social.sokoll.com

#reshare

#SpamAlert
#podmin #diaspora #federatedweb #friendica

Please be aware that the following accounts are from a spamer, if you want to save your time visit now and block straight away, other wise you will probably have to clean his sh** out of your posts.

@account 1
@account 2
@account 3

I wonder if we should consider if there are more automated measures we can take against that sh** or if it even should be considered to ban nodes that enable spaming.
(of course I know it's not the pod's fault!)

for my self I'm going to follow the hashtag #spamAlert right away ..
All Diaspora nodes can be used for spamming as there is no post or comment premoderation.
That's why we need to work it out ..
with work arounds and some kind of alert systems ..

The bigger the nodes/sites are the less personal attention they get I guess and the more they rely on automation.

I wasn't aware of shadow banning on YT and just ran into it, it's the worst invention since ever ..

There are several things that come to mind once we grow bigger and become interesting for spamers I guess. Even to the point where you have to admit people to comment to your public stream. In email there are spam folders, you check them every once in a while and that's it.

And as I say, if you can block entire pods it's up to the podmins to stay small and clean instead to be as big as possible and "infected". For me the most important thing is transparency. Any kind of blocking and banning has to be transparent. Even some kind of referral system is imaginable:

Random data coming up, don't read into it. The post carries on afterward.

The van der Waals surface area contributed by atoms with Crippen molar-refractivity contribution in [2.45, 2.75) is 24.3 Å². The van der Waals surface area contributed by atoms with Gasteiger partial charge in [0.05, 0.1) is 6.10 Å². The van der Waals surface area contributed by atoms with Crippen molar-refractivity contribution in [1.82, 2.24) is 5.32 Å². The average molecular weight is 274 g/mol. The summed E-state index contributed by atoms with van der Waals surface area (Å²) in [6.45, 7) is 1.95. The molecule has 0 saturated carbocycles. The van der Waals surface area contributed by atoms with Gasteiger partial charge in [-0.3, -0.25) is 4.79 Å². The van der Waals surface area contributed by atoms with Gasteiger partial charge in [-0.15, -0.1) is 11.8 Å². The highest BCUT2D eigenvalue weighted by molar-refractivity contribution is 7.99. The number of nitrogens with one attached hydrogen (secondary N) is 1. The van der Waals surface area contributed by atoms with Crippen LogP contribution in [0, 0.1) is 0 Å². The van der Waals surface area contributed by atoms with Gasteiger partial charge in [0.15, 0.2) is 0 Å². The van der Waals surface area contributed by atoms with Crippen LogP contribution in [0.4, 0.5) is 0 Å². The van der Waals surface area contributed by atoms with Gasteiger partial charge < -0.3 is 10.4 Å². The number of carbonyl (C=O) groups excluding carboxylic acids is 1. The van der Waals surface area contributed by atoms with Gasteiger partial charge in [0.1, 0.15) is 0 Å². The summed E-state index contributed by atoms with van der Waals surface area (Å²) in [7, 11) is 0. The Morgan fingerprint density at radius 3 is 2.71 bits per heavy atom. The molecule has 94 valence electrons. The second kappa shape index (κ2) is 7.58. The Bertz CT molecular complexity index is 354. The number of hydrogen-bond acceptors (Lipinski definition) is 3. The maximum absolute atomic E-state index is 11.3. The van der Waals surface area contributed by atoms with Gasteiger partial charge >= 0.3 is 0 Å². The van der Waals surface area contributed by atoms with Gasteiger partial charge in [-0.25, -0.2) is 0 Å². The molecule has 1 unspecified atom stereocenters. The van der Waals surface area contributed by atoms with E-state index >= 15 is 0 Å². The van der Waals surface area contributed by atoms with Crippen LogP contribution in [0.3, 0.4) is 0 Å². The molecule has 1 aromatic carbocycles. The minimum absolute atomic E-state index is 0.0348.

* XYZ is blocked by X-amount of people, do you want to block him/allow him to comment in your stream?
* Lists of recommendation you can adhere to and a profile added to that list gets blocked right away for you

Again, transparency is key.
If you get a notification "check the newbees in the blocking list" so you can do a secondary check if you want to unblock someone. We have pod hoppers out here I would right away say: "block that one if he comes up with a new profile from a different pod."

Also, how many comments can a normal person leave in a certain amount of time? If you have a profile that spams comments, maybe even automated, that should be measurable by the software I think.
Well, networks like Diaspora put freedom first.

Since anyone is free to register anywhere and then interact with everyone, it is technically possible to create even single-use accounts for every single comment. Automatically of course. It doesn't even have to be "real account", a spammer could craft a malicious pod sending messages from non-existent accounts like e-mail spammers use fake addresses.

Thus I don't like ideas of any preemptive and/or blanket blocks - as soon as spammers learn about them they won't work but they can and will be used for censorship and cause network fragmentation.

I think it should be solved at user side. For example, allowing users to allow comments from friends only or certain group only would nullify comment spam.

I am not sure if anything can be done about public tag spam. There is no way for a pod to distinguish between legitimate and spam posts. Maybe it can work similar to email spam - if too many users report a given posts, it gets marked as spam and disappears from main views.
Blinky diaspora